National Archaeological Museum of Venice

The Museum

One of the oldest public museums in Europe

The Archaeological Museum’s history intertwines with the history of Venice and with the city’s relationship with the Ancient.

The bond has been woven since the origins of the Serenissima, well summarized in a constant search for legitimacy through the remains of a past that Venice could not exhibit except for artefacts that came from other places.

Venice’s military, political, and commercial contacts with Greece and the entire Mediterranean allowed it to receive illustrious spolia that went to the public monuments of St. Mark Square as well as to a high-level antique market and numerous antique collections.

These collections as a whole tell a particular aspect of the cultural, economic, social, and political life of the city.

At the end of the 16th century, Giovanni Grimani donated his collection of ancient sculptures, one of the most famous in Venice, to the Republic. This fact gave birth to the Statuary of the Serenissima, which will be housed in the vestibule of the St. Mark Library, transforming a private collection into a public pride.

Although the museum has been moved several times throughout its history, St. Mark Square has always been its seat.

National Archaeological Museum of Venice

The Place

In the heart of the most noble and singular city

Since 1926, the Archaeological Museum has been located in the initial part of the Procuratie Nuove, which occupies the entire southern side of St. Mark Square. Its rooms, in particular, correspond to the part which was built starting in 1582 by Vincenzo Scamozzi, who could only complete the first ten arches.

The complex, destined for the residences of the procurators, was formerly divided into apartments with large halls overlooking St. Mark Square and smaller rooms to the south overlooking the current Royal Gardens.

Starting in 1807, at the end of the Republic, the entire building was transformed into the Royal Palace of Venice, adapting it to the needs of the new rulers.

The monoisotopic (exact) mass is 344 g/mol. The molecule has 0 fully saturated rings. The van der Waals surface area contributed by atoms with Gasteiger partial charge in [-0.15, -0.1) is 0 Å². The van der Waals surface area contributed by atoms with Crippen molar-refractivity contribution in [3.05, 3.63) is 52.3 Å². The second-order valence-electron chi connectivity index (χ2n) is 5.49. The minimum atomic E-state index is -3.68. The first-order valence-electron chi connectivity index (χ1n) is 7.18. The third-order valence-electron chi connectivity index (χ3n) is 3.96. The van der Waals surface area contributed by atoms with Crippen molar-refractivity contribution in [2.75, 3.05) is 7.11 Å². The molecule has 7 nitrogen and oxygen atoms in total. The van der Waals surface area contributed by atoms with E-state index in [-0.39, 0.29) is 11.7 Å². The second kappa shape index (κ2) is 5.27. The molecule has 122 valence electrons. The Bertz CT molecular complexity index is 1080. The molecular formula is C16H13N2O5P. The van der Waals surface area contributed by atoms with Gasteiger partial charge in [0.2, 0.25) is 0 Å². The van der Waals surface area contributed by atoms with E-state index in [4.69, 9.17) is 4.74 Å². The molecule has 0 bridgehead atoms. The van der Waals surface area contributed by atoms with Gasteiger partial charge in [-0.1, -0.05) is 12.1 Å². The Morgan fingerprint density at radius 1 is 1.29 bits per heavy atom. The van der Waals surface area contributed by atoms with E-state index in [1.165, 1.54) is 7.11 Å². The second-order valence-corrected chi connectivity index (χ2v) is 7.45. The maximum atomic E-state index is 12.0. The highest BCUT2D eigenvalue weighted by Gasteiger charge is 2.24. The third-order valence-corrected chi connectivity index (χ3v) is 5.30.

Some of the ceiling decorations still belong to the different phases of the Royal Palace.

The view of the rooms of the Archaeological Museum establishes a visual relationship on an urban scale with St. Mark Square and, on the other side, with the St. Mark Basin.

Accioché li forestieri dopo l’haver veduto et l’Arsenale, et l’altre cose maravigliose di quella città, potessero anco per cosa notabile veder queste antichità ridotte in un luogo publico.

GIOVANNI GRIMANI
1587

I observed a little world of memorable antiquities made in Alabaster, and some few in stone, which were brought thither by Cardinall Grimannus Patriarch of Aquileia.

THOMAS CORYAT
1608

El museo no es muy copioso de lapidas, bustos, estatuas y baxos-relieves; pero no dexa de contener mas de lo que es menester para poder campear en un lugar tan estrecho.

JUAN ANDRÉS
1785

J’ai vu ce matin la salle du Grand Conseil, transformée en bibliothèque et en musée. J’ai surtout remarqué la Léda et le Ganimède.

HENRY BEYLE STANDHAL
1815

Die Venezianer Statuen [...] sie mitten inne stehen im frischen klar dahinrollenden Strome der grossen schöpferischen Periode der griechischen Kunst.

ADOLF FURTWÄNGLER
1898

Il museo di Venezia, per la sua genesi, è uno dei più ricchi in fatto di originali greci e da questo fatto deriva la sua particolare importanza.

CARLO ANTI
1930

Everyday 10 am – 5 pm (except January 1st and December 25th)

17, St. Mark Square, Venice Italy
Entrance from the Museo Correr